On the evening of Jan. 19, an 11-month-old child was shot in the Bronx as she sat next to her mom in the family car. A week later, that child — Catherine — is recovering and her mom and dad have a message they want everyone to hear.
Her first steps, her first words — there have been so many milestones in the first year of Catherine’s life but nothing more significant than surviving.
"She's really strong, resilient, and she's she's making amazing progress. I can tell you that she's making amazing progress," said mom Miraida Gomez. "She's responsive, she's opening her eyes and she's tracking her parents. She most calm when I'm present, so my finger is always at her disposal for her to squeeze. She's doing really well, as best she can be."
Gomez was with Catherine as the family stopped at the local pharmacy on East 198th Street and Valentine Avenue. The two were in the back seat of the car as the child's father, Gregory Arias, went into the store to pick up a couple of things.
"I fed her. She was like calm. And I kind of like snuggled into a corner when I heard the gunshots," Gomez said.
Police said a gunman was running after a target and fired multiple shots. One stray bullet went through the car window, hitting Catherine in the cheek and came out her brain. Gomez said there wasn't much sound, just "like a pebble hitting a windshield," so she didn't think much of it. But the damage was apparent the second she went to move Catherine.
"When I took the baby out of the car seat to try and hide behind the driver seat, that’s when I realized she was bleeding," the mother said. "There was some people that came out. They gave me a towel and said apply pressure to where the wound was. I didn’t know where it was because there was so much blood. And then I realized it was at the side of her face. I was applying pressure but then I saw my baby going in and out. She was losing blood, she was losing oxygen so I kept performing CPR on her."
That's when Arias came out of the pharmacy, and discovered the heartbreak on Valentine street.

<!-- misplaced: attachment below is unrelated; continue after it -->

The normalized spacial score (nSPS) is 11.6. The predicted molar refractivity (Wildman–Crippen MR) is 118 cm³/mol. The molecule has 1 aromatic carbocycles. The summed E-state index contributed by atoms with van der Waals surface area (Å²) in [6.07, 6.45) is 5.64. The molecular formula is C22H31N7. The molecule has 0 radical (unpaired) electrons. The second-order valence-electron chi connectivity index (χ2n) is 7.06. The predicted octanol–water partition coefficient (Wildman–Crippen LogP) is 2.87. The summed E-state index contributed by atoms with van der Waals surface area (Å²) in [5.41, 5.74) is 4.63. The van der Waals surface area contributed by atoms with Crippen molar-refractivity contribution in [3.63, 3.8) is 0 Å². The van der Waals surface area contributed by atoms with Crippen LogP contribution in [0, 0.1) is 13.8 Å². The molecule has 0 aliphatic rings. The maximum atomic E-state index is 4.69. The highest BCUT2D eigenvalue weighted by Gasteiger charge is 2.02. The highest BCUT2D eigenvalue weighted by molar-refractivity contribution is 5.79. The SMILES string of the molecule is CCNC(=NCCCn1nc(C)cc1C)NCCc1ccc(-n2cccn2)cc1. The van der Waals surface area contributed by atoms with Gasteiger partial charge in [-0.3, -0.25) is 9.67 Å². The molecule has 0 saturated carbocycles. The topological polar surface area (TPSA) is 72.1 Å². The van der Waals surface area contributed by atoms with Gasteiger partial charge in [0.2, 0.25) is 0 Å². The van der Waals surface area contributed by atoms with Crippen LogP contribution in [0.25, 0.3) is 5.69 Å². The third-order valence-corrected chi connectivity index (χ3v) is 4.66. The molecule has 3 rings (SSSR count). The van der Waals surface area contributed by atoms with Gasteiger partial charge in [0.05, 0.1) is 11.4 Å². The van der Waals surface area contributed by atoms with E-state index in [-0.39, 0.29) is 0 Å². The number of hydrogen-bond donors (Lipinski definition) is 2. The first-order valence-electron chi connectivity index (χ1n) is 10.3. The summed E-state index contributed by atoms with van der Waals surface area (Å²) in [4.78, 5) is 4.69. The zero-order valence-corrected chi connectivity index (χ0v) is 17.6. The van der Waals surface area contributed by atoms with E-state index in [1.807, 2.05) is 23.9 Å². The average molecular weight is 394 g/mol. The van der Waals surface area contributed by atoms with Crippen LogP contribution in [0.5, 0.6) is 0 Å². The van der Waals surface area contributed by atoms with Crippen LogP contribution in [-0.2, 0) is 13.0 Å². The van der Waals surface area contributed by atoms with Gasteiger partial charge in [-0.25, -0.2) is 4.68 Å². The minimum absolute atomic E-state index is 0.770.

"As I’m on the phone with 911, I’m screaming bloody hell," Arias said. "Get somebody over here my daughter has been shot. She’s only 11 months old!”
Moments later, EMS and police arrive. At the hospital, when doctors took Catherine away and into surgery to work on her brain, that's what Gomez said was "the hardest moment."
"They just took her away from me. That moment, where she wasn't in my arms, was the hardest moment ever because we really don't know what's going on," she said. "They close the curtains and all I could think of was remaining calm and just staying steadfast in prayer that she'd be OK."
As the doctors did all they could to save Catherine, the family had an unexpected visitor: Mayor Eric Adams.
"I grabbed his hand and said if we are going to do anything, we are going to pray for my baby right now," Gomez said.
A week later, while detectives continue to work nonstop trying to get justice for Catherine, there have been no arrests and only a handful of tips.
“This person perpetrated a crime with reckless regard to anybody. It could have been anybody! Even if it wasn’t us we would still be hoping and praying this person was found," Arias said.
Gomez had a message to the people who may have information about the gunman.
"I would tell them not to be afraid. I know that unfortunately street code is you would have a target on your back I want them to know they wouldn’t," she said.
Arias had a similar message for the gunman.
"Turn yourself in. Help everybody. Your conscience is going to kill you at the end of the day," said Arias. "Do the right thing. Your intention was not to hurt my child ... An 11-month-old, now a 1-year-old, has to live with this for the rest of her life. And it's not fair to us that you get to just freely walk around."
As Catherine makes incredible physical strides and begins to heal, mom and dad pray she will also help heal the city and make neighborhoods safer.
"There should be no such thing as at the wrong place at the wrong time. Unfortunately, it's the reality of things at this time. But we do believe that he will be found. We have a great team. Law enforcement has been amazing," Gomez said. "The mayor's been really good at advocating and going to where he was to go to make sure that the requests are being made so that these changes take place, so that we can live in a more safe environment."
Mom and dad believe Catherine will make a full recovery. The reward for information is at $10,000.
"She's a miracle. We are truly grateful for all the prayers and the outpouring of support," Gomez said.
"She's the city's baby," Arias said.